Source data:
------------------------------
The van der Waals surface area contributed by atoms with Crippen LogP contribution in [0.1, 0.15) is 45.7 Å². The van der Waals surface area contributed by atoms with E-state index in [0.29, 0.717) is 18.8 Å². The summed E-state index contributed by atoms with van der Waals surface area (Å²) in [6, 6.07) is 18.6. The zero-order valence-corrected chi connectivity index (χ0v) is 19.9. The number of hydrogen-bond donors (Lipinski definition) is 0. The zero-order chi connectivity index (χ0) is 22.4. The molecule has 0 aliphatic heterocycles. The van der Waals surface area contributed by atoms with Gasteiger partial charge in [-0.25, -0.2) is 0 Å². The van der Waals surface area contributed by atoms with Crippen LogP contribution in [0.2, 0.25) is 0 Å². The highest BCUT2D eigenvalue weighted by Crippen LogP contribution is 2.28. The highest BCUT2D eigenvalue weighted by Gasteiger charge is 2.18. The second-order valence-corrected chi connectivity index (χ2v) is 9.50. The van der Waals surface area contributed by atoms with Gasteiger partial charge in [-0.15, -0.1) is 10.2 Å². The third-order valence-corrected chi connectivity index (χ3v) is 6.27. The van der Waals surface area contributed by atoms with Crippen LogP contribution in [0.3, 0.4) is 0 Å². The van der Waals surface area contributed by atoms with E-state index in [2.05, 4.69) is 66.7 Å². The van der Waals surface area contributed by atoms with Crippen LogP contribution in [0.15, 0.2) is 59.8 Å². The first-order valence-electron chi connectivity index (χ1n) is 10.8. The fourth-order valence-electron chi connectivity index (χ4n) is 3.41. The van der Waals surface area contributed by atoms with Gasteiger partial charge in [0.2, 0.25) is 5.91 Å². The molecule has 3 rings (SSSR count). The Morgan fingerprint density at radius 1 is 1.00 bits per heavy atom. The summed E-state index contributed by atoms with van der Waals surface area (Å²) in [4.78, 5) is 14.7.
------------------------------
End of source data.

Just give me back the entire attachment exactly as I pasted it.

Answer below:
The van der Waals surface area contributed by atoms with Crippen LogP contribution in [0.1, 0.15) is 45.7 Å². The van der Waals surface area contributed by atoms with E-state index in [0.29, 0.717) is 18.8 Å². The summed E-state index contributed by atoms with van der Waals surface area (Å²) in [6, 6.07) is 18.6. The zero-order valence-corrected chi connectivity index (χ0v) is 19.9. The number of hydrogen-bond donors (Lipinski definition) is 0. The zero-order chi connectivity index (χ0) is 22.4. The molecule has 0 aliphatic heterocycles. The van der Waals surface area contributed by atoms with Gasteiger partial charge in [-0.25, -0.2) is 0 Å². The van der Waals surface area contributed by atoms with Crippen LogP contribution in [0.2, 0.25) is 0 Å². The highest BCUT2D eigenvalue weighted by Crippen LogP contribution is 2.28. The highest BCUT2D eigenvalue weighted by Gasteiger charge is 2.18. The second-order valence-corrected chi connectivity index (χ2v) is 9.50. The van der Waals surface area contributed by atoms with Gasteiger partial charge in [-0.15, -0.1) is 10.2 Å². The third-order valence-corrected chi connectivity index (χ3v) is 6.27. The van der Waals surface area contributed by atoms with Crippen LogP contribution in [0.3, 0.4) is 0 Å². The van der Waals surface area contributed by atoms with E-state index in [2.05, 4.69) is 66.7 Å². The van der Waals surface area contributed by atoms with Crippen LogP contribution in [0.15, 0.2) is 59.8 Å². The first-order valence-electron chi connectivity index (χ1n) is 10.8. The fourth-order valence-electron chi connectivity index (χ4n) is 3.41. The van der Waals surface area contributed by atoms with Gasteiger partial charge in [0.2, 0.25) is 5.91 Å². The molecule has 3 rings (SSSR count). The Morgan fingerprint density at radius 1 is 1.00 bits per heavy atom. The summed E-state index contributed by atoms with van der Waals surface area (Å²) in [4.78, 5) is 14.7.